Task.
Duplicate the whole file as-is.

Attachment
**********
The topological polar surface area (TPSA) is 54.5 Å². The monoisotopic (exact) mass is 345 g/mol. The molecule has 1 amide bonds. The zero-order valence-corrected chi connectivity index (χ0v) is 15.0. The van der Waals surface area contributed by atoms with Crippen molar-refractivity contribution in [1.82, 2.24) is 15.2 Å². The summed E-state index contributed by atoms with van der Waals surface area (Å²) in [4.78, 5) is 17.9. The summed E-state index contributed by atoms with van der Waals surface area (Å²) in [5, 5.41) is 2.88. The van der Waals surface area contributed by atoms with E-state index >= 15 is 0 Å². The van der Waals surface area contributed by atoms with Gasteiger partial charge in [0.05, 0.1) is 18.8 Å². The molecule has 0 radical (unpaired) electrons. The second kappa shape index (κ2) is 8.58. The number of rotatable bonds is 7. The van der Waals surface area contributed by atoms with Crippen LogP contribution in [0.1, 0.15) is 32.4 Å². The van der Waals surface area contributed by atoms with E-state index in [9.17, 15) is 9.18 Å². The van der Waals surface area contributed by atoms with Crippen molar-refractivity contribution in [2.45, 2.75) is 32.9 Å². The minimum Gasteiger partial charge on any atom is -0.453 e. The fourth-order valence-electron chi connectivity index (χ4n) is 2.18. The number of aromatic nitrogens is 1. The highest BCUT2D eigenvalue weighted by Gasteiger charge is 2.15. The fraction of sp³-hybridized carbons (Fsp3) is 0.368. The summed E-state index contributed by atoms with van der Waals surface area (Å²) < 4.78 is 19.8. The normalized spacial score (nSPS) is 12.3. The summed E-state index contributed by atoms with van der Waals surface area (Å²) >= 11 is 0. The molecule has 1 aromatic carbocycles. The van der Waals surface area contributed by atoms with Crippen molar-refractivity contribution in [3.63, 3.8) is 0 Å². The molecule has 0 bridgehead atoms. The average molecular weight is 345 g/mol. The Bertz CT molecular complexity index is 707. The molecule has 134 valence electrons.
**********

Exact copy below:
The topological polar surface area (TPSA) is 54.5 Å². The monoisotopic (exact) mass is 345 g/mol. The molecule has 1 amide bonds. The zero-order valence-corrected chi connectivity index (χ0v) is 15.0. The van der Waals surface area contributed by atoms with Crippen molar-refractivity contribution in [1.82, 2.24) is 15.2 Å². The summed E-state index contributed by atoms with van der Waals surface area (Å²) in [4.78, 5) is 17.9. The summed E-state index contributed by atoms with van der Waals surface area (Å²) in [5, 5.41) is 2.88. The van der Waals surface area contributed by atoms with E-state index >= 15 is 0 Å². The van der Waals surface area contributed by atoms with Gasteiger partial charge in [0.05, 0.1) is 18.8 Å². The molecule has 0 radical (unpaired) electrons. The second kappa shape index (κ2) is 8.58. The number of rotatable bonds is 7. The van der Waals surface area contributed by atoms with Crippen LogP contribution in [0.1, 0.15) is 32.4 Å². The van der Waals surface area contributed by atoms with E-state index in [9.17, 15) is 9.18 Å². The van der Waals surface area contributed by atoms with Crippen molar-refractivity contribution in [2.45, 2.75) is 32.9 Å². The minimum Gasteiger partial charge on any atom is -0.453 e. The fourth-order valence-electron chi connectivity index (χ4n) is 2.18. The number of aromatic nitrogens is 1. The highest BCUT2D eigenvalue weighted by Gasteiger charge is 2.15. The fraction of sp³-hybridized carbons (Fsp3) is 0.368. The summed E-state index contributed by atoms with van der Waals surface area (Å²) < 4.78 is 19.8. The normalized spacial score (nSPS) is 12.3. The summed E-state index contributed by atoms with van der Waals surface area (Å²) >= 11 is 0. The molecule has 1 aromatic carbocycles. The van der Waals surface area contributed by atoms with Crippen molar-refractivity contribution in [3.63, 3.8) is 0 Å². The molecule has 0 bridgehead atoms. The average molecular weight is 345 g/mol. The Bertz CT molecular complexity index is 707. The molecule has 134 valence electrons.